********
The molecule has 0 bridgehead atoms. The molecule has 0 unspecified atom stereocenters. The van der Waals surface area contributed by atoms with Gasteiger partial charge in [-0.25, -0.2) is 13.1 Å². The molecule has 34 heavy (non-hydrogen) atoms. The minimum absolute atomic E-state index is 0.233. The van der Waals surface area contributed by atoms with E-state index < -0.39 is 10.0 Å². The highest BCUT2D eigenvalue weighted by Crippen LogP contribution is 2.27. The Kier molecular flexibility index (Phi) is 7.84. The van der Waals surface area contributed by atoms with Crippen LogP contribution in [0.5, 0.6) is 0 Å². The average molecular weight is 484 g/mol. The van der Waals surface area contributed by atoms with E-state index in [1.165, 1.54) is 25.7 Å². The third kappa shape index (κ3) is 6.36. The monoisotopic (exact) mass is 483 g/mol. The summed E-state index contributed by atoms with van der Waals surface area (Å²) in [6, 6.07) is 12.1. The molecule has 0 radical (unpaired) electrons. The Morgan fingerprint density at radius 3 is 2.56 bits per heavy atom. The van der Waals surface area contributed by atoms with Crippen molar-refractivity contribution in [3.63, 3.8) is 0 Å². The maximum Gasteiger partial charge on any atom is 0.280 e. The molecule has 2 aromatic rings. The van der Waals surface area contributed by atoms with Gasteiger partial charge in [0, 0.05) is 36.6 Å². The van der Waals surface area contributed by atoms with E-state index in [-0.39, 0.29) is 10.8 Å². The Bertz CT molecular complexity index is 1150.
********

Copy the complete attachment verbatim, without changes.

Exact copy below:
The molecule has 0 bridgehead atoms. The molecule has 0 unspecified atom stereocenters. The van der Waals surface area contributed by atoms with Gasteiger partial charge in [-0.25, -0.2) is 13.1 Å². The molecule has 34 heavy (non-hydrogen) atoms. The minimum absolute atomic E-state index is 0.233. The van der Waals surface area contributed by atoms with E-state index < -0.39 is 10.0 Å². The highest BCUT2D eigenvalue weighted by Crippen LogP contribution is 2.27. The Kier molecular flexibility index (Phi) is 7.84. The van der Waals surface area contributed by atoms with Crippen LogP contribution in [0.5, 0.6) is 0 Å². The average molecular weight is 484 g/mol. The van der Waals surface area contributed by atoms with E-state index in [1.165, 1.54) is 25.7 Å². The third kappa shape index (κ3) is 6.36. The monoisotopic (exact) mass is 483 g/mol. The summed E-state index contributed by atoms with van der Waals surface area (Å²) in [6, 6.07) is 12.1. The molecule has 0 radical (unpaired) electrons. The Morgan fingerprint density at radius 3 is 2.56 bits per heavy atom. The van der Waals surface area contributed by atoms with Crippen molar-refractivity contribution in [3.63, 3.8) is 0 Å². The maximum Gasteiger partial charge on any atom is 0.280 e. The molecule has 2 aromatic rings. The van der Waals surface area contributed by atoms with Gasteiger partial charge in [0, 0.05) is 36.6 Å². The van der Waals surface area contributed by atoms with E-state index in [-0.39, 0.29) is 10.8 Å². The Bertz CT molecular complexity index is 1150.